“I’m glad you like it.” Karla was amused by his appetite.

Here we get a glimpse of Andreas’ character. He is a sensuous man, somewhat unpolished but compassionate. He enjoys food and Karla, who is a talented painter and an excellent cook, knows the saying, “the way to a man’s heart is through his stomach,” and prepares some outstanding meals. Another dinner scene gives us some insight into the characters of Andreas’ family, when Karla meets his mother, his aunt and uncle for the first time.

        It was only now that Karla noticed a third person in the room, a thin, quiet, unassuming woman, probably in her fifties. Andreas introduced her as his mother. She greeted Karla with a shy smile. After saying hello, she seemed to disappear among the other people. Karla was amazed how little mother and son resembled each other.
        Aunt Maria had prepared a typical dish of the area for lunch—coniglio and polenta, rabbit stew with slices of corn mush fried in olive oil and topped with parmesan cheese—as well as vegetables and salad. It was a very tasty meal, but Karla, who by nature wasn’t a big eater, constantly had to stop Maria from putting more food on her plate.
Cara, you’re much too thin, you have to eat.” Uncle Alois tried to put another piece of meat on Karla’s plate.
“Leave her alone, for god’s sake,” Andreas finally intervened. “You know, Alois, not everybody can eat as much as you do. You could actually do with a little less yourself. You must be twice as fat as when I saw you last time.”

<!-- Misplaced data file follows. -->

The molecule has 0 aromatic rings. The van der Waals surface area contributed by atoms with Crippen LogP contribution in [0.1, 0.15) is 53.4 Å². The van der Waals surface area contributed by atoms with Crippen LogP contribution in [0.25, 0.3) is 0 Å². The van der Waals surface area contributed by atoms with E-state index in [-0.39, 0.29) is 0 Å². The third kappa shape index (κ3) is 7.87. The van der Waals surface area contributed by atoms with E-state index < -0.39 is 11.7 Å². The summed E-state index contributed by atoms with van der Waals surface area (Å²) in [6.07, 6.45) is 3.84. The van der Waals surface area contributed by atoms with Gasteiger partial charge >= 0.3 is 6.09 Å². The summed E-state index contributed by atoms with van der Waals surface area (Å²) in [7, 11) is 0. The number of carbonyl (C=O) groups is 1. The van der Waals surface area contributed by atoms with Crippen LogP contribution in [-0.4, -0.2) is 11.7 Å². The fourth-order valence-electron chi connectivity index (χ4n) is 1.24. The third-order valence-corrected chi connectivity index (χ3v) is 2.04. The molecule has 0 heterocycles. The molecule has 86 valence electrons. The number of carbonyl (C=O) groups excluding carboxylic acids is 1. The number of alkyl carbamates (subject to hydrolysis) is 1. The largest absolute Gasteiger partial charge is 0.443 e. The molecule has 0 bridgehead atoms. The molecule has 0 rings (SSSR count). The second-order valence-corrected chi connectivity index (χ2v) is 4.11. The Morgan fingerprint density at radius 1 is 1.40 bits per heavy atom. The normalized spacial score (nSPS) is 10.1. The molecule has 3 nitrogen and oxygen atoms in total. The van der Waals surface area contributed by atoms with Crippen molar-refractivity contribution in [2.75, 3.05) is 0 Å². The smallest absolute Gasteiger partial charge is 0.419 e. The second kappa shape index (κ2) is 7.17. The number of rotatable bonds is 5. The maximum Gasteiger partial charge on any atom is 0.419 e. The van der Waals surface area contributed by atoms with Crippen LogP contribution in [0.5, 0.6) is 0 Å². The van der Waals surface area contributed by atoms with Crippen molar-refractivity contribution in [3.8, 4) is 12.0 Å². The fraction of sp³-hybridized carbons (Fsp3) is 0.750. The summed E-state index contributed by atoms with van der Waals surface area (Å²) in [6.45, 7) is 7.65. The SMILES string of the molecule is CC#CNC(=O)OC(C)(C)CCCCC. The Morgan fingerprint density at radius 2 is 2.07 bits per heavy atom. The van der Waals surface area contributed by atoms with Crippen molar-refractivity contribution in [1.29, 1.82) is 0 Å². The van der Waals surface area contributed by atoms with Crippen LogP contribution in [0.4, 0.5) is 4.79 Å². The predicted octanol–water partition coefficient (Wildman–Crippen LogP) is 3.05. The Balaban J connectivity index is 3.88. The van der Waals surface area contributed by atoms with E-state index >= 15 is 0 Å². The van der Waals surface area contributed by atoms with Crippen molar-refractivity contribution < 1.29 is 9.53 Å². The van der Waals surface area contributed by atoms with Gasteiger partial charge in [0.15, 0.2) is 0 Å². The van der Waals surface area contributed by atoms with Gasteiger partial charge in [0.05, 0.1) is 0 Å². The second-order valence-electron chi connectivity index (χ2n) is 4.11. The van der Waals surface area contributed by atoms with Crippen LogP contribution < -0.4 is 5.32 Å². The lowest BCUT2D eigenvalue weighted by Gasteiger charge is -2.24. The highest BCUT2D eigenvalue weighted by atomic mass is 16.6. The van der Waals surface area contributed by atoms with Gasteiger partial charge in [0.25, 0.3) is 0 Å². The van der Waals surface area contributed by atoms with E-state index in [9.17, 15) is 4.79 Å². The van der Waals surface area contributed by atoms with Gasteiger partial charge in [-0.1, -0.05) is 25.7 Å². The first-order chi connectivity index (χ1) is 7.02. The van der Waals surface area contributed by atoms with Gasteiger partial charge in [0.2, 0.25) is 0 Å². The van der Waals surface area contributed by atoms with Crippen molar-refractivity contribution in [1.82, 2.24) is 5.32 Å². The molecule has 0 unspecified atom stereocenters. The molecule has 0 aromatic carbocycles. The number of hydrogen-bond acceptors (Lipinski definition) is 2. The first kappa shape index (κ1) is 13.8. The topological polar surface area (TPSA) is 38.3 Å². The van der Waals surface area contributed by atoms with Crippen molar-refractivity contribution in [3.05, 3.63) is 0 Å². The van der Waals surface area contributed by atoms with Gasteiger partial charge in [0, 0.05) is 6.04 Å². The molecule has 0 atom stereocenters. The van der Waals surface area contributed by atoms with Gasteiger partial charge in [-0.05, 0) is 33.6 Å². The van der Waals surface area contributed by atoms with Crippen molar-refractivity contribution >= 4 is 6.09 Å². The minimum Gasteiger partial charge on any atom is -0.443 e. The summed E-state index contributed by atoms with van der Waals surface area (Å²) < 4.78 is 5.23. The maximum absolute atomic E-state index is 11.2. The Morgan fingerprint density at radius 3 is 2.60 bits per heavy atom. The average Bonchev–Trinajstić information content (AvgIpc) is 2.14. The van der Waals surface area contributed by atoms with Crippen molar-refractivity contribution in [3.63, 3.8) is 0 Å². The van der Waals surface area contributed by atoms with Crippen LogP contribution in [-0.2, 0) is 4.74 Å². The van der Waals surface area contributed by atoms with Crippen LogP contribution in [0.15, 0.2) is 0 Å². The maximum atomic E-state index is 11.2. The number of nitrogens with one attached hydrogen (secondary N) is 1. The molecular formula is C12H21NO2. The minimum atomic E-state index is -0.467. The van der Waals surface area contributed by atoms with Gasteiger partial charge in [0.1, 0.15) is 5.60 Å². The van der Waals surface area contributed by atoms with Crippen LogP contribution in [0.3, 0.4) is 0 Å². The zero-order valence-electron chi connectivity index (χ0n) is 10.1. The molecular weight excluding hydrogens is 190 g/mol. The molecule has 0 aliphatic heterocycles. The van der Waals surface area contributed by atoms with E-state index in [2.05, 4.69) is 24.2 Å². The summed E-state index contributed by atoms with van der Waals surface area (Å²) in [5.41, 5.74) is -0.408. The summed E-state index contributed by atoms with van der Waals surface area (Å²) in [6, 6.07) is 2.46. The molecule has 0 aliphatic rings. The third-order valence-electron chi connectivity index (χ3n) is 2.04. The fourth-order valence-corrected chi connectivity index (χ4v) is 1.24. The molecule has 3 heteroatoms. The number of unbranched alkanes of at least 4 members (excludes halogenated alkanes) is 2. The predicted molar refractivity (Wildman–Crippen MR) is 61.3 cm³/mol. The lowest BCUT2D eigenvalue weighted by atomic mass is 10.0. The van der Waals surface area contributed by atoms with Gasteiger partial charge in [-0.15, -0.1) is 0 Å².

“Don’t be fresh, young man.” Uncle Alois grinned. “Here, have some more wine.”

In the above scene, we get to know the family by the way they behave at the table. We see Andreas’ unassuming mother, we witness his kindly aunt and boisterous uncle showing their old-fashioned hospitality and we experience the playful bantering between Andreas and his uncle and we realize that Karla despite her cooking skills is a slender woman and modest eater.

In Emilia, the third book of the trilogy, a meal at a grotto in the south of Switzerland (grotto is a special kind of country restaurant), Andreas and his children eat out, since Karla, the mother, was visiting her ailing father in Peru. The youngest child, Emilia, wants to eat her spaghetti the same way her older sister does, rolling the strands on her fork.

       He (Andreas) scrunched his forehead and glared at Emilia. “What are you doing? Stop playing with your food.”
 Emilia, who had been trying to roll spaghetti on her fork, which kept sliding off, looked at him with big eyes, which quickly filled with tears. She was obviously shocked at her father’s unusually harsh tone. So was Laura.

An otherwise loving father, Andreas also has a temper and the tension that has been building between him and his wife brings out his angry side. The conflict in the family is made even more obvious during a meal, which is normally a time of sharing and relaxation.

In all these examples food is used both as a way to enrich and enliven a story as well as showing underlying themes and giving us insight into the characters. 


Thank you for stopping by to share your food for thought, Christa!


 You can find Christa and her books here: